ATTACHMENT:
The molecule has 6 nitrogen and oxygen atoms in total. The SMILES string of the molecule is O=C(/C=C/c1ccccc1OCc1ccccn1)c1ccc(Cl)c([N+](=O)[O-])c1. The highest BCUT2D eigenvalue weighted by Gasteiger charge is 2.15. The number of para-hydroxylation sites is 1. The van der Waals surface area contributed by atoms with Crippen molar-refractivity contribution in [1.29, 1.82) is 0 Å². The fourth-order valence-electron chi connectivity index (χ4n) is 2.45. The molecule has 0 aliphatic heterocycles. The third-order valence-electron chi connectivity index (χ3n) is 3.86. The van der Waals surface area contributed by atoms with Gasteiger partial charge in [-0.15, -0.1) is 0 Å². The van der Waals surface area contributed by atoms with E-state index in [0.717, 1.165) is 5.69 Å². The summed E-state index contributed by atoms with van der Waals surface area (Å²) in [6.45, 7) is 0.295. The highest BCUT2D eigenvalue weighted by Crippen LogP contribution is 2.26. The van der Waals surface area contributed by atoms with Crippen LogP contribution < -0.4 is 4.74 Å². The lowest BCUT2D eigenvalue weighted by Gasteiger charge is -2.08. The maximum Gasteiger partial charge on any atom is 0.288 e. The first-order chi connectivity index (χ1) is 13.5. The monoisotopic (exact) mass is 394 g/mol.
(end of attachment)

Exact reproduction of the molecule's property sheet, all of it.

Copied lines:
The molecule has 6 nitrogen and oxygen atoms in total. The SMILES string of the molecule is O=C(/C=C/c1ccccc1OCc1ccccn1)c1ccc(Cl)c([N+](=O)[O-])c1. The highest BCUT2D eigenvalue weighted by Gasteiger charge is 2.15. The number of para-hydroxylation sites is 1. The van der Waals surface area contributed by atoms with Crippen molar-refractivity contribution in [1.29, 1.82) is 0 Å². The fourth-order valence-electron chi connectivity index (χ4n) is 2.45. The molecule has 0 aliphatic heterocycles. The third-order valence-electron chi connectivity index (χ3n) is 3.86. The van der Waals surface area contributed by atoms with Gasteiger partial charge in [-0.15, -0.1) is 0 Å². The van der Waals surface area contributed by atoms with E-state index in [0.717, 1.165) is 5.69 Å². The summed E-state index contributed by atoms with van der Waals surface area (Å²) in [6.45, 7) is 0.295. The highest BCUT2D eigenvalue weighted by Crippen LogP contribution is 2.26. The van der Waals surface area contributed by atoms with Crippen LogP contribution < -0.4 is 4.74 Å². The lowest BCUT2D eigenvalue weighted by Gasteiger charge is -2.08. The maximum Gasteiger partial charge on any atom is 0.288 e. The first-order chi connectivity index (χ1) is 13.5. The monoisotopic (exact) mass is 394 g/mol.